Jill Murphy, DPT, LAT, CSCS
If you are one of the 36 million Americans who suffer from debilitating migraine headaches at least once a week, then you know how disruptive this phenomenon can be. While it can put a kibosh on your day, it can also be accompanied by other life-disrupting issues such as insomnia, neck pain, numbness, tingling, visual changes, dizziness nausea, muscle tension, fibromyalgia, chronic fatigue and chronic pain syndromes, difficulty concentrating, and generalized full body malaise. Women suffer from debilitating migraine and tension headaches 3x more than men, with 30% of women experiencing migraines at some point during their lifetime.
Beyond migraines, tension headaches are even more common, with daily tension headaches appearing in 3% of the population, affecting more women than men. While tension headaches tend to be accompanied by muscle tension versus the aura that typically comes with migraines, there are effective treatments available for both forms of headaches.
One of the best places to start tackling a headache problem is to assess possible triggers. While some people are triggered by tyramine and/or caffeine in their diet, others notice a headache appears with excess stress and anxiety, changes in weather, too much time in bright light, strong odors, medications, lack of sleep, low blood sugar, and/or associated with hormone changes during the menstrual cycle.
If you can identify your trigger(s), you can develop a well-rounded plan to tackle your headaches. Changes might include adjusting birth control or hormone replacement medication to reduce the effects of estrogen imbalance, using sunglasses and limiting your hours indirect sunlight, following a low-tyramine diet, slowly decreasing and/or eliminating caffeine use, avoiding high odor cleaners, and planning regular stress-busting activities throughout your day. Even adding Magnesium and Vitamin B supplements to your regular diet can assist in diminishing headaches.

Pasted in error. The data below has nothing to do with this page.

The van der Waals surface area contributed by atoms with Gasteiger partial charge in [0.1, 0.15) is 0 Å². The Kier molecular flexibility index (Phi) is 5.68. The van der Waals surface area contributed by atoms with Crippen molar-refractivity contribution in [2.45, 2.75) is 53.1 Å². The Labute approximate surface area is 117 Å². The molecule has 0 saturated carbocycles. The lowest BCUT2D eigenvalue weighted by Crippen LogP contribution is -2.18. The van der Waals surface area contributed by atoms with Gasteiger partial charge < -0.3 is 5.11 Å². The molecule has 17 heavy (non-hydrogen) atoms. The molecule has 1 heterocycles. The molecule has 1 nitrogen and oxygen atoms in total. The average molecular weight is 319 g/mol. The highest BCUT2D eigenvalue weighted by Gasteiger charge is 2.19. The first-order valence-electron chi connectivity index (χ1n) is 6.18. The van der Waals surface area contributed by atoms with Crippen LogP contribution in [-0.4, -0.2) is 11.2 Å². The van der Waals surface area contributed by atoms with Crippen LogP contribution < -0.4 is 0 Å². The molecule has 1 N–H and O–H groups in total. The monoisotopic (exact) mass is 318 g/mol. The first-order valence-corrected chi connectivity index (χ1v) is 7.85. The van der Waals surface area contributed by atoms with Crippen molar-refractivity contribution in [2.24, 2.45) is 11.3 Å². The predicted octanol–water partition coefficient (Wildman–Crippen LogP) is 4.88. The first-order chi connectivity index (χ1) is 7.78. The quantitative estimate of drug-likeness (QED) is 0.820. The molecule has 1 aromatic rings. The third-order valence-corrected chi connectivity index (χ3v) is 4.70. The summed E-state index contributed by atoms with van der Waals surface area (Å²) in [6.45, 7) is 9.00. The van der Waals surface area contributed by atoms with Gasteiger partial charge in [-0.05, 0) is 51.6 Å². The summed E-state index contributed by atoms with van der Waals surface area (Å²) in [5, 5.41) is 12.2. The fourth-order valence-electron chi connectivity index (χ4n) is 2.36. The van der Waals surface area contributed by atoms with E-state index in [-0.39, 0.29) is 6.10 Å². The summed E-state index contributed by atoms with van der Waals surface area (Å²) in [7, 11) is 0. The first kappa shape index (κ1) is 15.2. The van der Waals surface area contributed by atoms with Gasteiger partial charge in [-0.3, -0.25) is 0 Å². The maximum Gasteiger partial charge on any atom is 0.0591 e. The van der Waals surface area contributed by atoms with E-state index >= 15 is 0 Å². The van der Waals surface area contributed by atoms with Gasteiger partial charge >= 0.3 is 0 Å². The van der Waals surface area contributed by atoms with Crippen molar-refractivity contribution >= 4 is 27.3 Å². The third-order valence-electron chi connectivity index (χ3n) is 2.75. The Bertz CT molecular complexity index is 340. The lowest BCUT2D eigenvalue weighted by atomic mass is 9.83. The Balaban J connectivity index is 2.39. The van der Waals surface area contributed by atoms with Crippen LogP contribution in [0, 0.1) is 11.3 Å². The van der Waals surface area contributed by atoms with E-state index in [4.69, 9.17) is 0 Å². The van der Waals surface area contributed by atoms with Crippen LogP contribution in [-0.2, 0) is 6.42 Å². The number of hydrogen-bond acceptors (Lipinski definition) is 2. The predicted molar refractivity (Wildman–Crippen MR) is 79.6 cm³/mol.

While finding a solution to your headache problem may seem like a shot in the dark, we do know that regular headache sufferers tend to have a hyperactive nervous system. This means that ordinary sounds, light, and physical stresses result in a heightened body response, an increase in sensitivity that needs to be dialed down to reduce the frequency and intensity of headaches. Symptoms of a hypersensitive nervous system include frequent nausea, overall body aches, muscle tension, painful areas of soft tissue around the body, insomnia or delay in falling asleep, and chronic neck and back pain.
Some medications like Lyrica and Neurontin are frequently prescribed to help relax the nervous system; however, many patients are bothered by unwanted side effects like mood changes and weight gain. Thankfully, there are some very helpful, non-medical remedies to help de-sensitize your nervous system. Regular exercise is one of the most effective ways to calm your nerves. Recent research indicates that moderate exercise is as effective as taking a daily headache medicine on reducing headache frequency and intensity. It doesn’t have to be an intense or lengthy endeavor, but start with 10-15 minutes of an exercise that makes you break a sweat, and then build from there. Daily exercise is optimal, but 4-5 days per week will also make a difference.
Also think about ways to decrease the stress in your life. Improve your work-life balance by eliminating unnecessary tasks and learning to say no to extra projects that burn you out. If you are a stay at home mom, take some time away from the kids doing an activity you enjoy that puts you at ease (away from the kids!). Utilizing a strong social support system to empathize with others and vent any issues you may be facing can also help unload unhealthy emotional stresses that quickly dial up your nervous system.
Other simple ways to de-sensitize the nervous system the use of heat, stretching, and/or attending physical therapy to reduce muscle tension, and learning neural mobilizing techniques that assist in de-sensitizing the nervous system. You can also try acupuncture, massage therapy, dry needling, or injections to reduce pain and de-stress your body.
Don’t put off addressing your daily or weekly headaches- do something today to address the problem so you can return to the life you love without interruption! Talk to your healthcare provider about putting together a plan that will work for you!